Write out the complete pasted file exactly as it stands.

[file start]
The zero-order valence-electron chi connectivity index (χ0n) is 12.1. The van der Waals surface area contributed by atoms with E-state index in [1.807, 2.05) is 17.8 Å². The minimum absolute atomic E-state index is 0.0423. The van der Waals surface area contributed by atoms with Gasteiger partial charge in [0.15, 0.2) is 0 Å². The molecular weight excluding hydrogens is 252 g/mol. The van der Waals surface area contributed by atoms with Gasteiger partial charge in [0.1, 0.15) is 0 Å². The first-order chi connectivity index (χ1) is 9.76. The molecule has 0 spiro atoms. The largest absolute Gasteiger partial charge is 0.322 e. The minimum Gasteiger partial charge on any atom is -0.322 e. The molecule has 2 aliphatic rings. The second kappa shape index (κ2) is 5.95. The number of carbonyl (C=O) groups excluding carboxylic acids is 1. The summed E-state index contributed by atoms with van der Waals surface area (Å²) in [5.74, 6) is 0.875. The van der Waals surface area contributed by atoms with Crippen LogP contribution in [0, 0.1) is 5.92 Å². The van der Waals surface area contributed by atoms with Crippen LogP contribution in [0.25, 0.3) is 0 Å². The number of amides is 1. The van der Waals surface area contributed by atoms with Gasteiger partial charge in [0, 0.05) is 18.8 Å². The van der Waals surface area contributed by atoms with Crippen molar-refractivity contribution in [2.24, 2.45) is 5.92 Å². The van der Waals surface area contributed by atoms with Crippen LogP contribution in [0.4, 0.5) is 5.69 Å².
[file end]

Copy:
The zero-order valence-electron chi connectivity index (χ0n) is 12.1. The van der Waals surface area contributed by atoms with E-state index in [1.807, 2.05) is 17.8 Å². The minimum absolute atomic E-state index is 0.0423. The van der Waals surface area contributed by atoms with Gasteiger partial charge in [0.15, 0.2) is 0 Å². The molecular weight excluding hydrogens is 252 g/mol. The van der Waals surface area contributed by atoms with Gasteiger partial charge in [0.1, 0.15) is 0 Å². The first-order chi connectivity index (χ1) is 9.76. The molecule has 0 spiro atoms. The largest absolute Gasteiger partial charge is 0.322 e. The minimum Gasteiger partial charge on any atom is -0.322 e. The molecule has 2 aliphatic rings. The second kappa shape index (κ2) is 5.95. The number of carbonyl (C=O) groups excluding carboxylic acids is 1. The summed E-state index contributed by atoms with van der Waals surface area (Å²) in [5.74, 6) is 0.875. The van der Waals surface area contributed by atoms with Crippen LogP contribution in [0, 0.1) is 5.92 Å². The van der Waals surface area contributed by atoms with Crippen LogP contribution in [0.25, 0.3) is 0 Å². The number of amides is 1. The van der Waals surface area contributed by atoms with Gasteiger partial charge in [0, 0.05) is 18.8 Å². The van der Waals surface area contributed by atoms with Crippen molar-refractivity contribution in [2.24, 2.45) is 5.92 Å². The van der Waals surface area contributed by atoms with Crippen LogP contribution in [0.4, 0.5) is 5.69 Å².